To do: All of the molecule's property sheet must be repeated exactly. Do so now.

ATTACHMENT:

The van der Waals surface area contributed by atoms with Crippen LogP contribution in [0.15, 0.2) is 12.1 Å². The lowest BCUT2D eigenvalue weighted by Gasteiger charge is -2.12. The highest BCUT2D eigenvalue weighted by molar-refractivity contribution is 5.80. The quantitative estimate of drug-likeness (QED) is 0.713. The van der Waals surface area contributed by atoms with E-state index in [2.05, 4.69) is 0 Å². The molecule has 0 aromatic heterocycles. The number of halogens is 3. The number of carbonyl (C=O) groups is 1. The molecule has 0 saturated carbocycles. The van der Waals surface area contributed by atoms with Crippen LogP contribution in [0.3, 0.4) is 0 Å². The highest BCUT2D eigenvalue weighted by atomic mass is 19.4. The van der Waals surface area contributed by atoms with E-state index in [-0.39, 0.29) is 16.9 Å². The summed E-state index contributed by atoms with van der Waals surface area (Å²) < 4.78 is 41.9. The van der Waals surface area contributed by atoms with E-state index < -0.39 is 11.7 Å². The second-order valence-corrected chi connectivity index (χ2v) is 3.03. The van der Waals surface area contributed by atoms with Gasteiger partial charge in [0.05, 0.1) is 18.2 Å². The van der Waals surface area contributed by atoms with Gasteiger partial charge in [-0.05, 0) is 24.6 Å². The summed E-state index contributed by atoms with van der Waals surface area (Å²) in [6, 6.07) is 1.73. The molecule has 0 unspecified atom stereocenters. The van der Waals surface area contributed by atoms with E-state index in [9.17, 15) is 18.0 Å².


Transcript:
The van der Waals surface area contributed by atoms with Crippen LogP contribution in [0.15, 0.2) is 12.1 Å². The lowest BCUT2D eigenvalue weighted by Gasteiger charge is -2.12. The highest BCUT2D eigenvalue weighted by molar-refractivity contribution is 5.80. The quantitative estimate of drug-likeness (QED) is 0.713. The van der Waals surface area contributed by atoms with E-state index in [2.05, 4.69) is 0 Å². The molecule has 0 aromatic heterocycles. The number of halogens is 3. The number of carbonyl (C=O) groups is 1. The molecule has 0 saturated carbocycles. The van der Waals surface area contributed by atoms with Crippen LogP contribution in [0.3, 0.4) is 0 Å². The highest BCUT2D eigenvalue weighted by atomic mass is 19.4. The van der Waals surface area contributed by atoms with E-state index in [-0.39, 0.29) is 16.9 Å². The summed E-state index contributed by atoms with van der Waals surface area (Å²) < 4.78 is 41.9. The van der Waals surface area contributed by atoms with E-state index < -0.39 is 11.7 Å². The second-order valence-corrected chi connectivity index (χ2v) is 3.03. The van der Waals surface area contributed by atoms with Gasteiger partial charge in [0.05, 0.1) is 18.2 Å². The van der Waals surface area contributed by atoms with Gasteiger partial charge in [-0.05, 0) is 24.6 Å². The summed E-state index contributed by atoms with van der Waals surface area (Å²) in [6, 6.07) is 1.73. The molecule has 0 unspecified atom stereocenters. The van der Waals surface area contributed by atoms with E-state index in [9.17, 15) is 18.0 Å².